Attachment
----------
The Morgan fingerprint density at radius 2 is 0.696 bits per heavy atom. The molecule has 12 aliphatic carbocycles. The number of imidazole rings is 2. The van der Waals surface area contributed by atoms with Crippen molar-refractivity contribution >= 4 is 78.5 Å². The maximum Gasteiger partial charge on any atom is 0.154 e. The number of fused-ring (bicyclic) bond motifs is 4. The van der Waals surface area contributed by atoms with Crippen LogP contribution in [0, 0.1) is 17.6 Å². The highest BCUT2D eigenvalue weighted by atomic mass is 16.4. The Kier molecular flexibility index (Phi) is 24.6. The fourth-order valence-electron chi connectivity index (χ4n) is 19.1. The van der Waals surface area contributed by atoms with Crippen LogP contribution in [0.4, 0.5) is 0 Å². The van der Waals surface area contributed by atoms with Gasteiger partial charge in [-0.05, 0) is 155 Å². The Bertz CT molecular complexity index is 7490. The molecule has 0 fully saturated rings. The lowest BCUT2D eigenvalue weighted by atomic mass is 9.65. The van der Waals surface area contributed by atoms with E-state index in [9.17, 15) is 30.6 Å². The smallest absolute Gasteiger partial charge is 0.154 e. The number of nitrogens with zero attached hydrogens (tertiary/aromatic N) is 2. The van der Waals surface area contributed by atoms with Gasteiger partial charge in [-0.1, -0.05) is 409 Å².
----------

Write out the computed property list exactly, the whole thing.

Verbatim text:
The Morgan fingerprint density at radius 2 is 0.696 bits per heavy atom. The molecule has 12 aliphatic carbocycles. The number of imidazole rings is 2. The van der Waals surface area contributed by atoms with Crippen molar-refractivity contribution >= 4 is 78.5 Å². The maximum Gasteiger partial charge on any atom is 0.154 e. The number of fused-ring (bicyclic) bond motifs is 4. The van der Waals surface area contributed by atoms with Crippen LogP contribution in [0, 0.1) is 17.6 Å². The highest BCUT2D eigenvalue weighted by atomic mass is 16.4. The Kier molecular flexibility index (Phi) is 24.6. The fourth-order valence-electron chi connectivity index (χ4n) is 19.1. The van der Waals surface area contributed by atoms with Crippen LogP contribution in [0.4, 0.5) is 0 Å². The van der Waals surface area contributed by atoms with Gasteiger partial charge in [-0.05, 0) is 155 Å². The Bertz CT molecular complexity index is 7490. The molecule has 0 fully saturated rings. The lowest BCUT2D eigenvalue weighted by atomic mass is 9.65. The van der Waals surface area contributed by atoms with E-state index in [9.17, 15) is 30.6 Å². The smallest absolute Gasteiger partial charge is 0.154 e. The number of nitrogens with zero attached hydrogens (tertiary/aromatic N) is 2. The van der Waals surface area contributed by atoms with Gasteiger partial charge in [-0.1, -0.05) is 409 Å².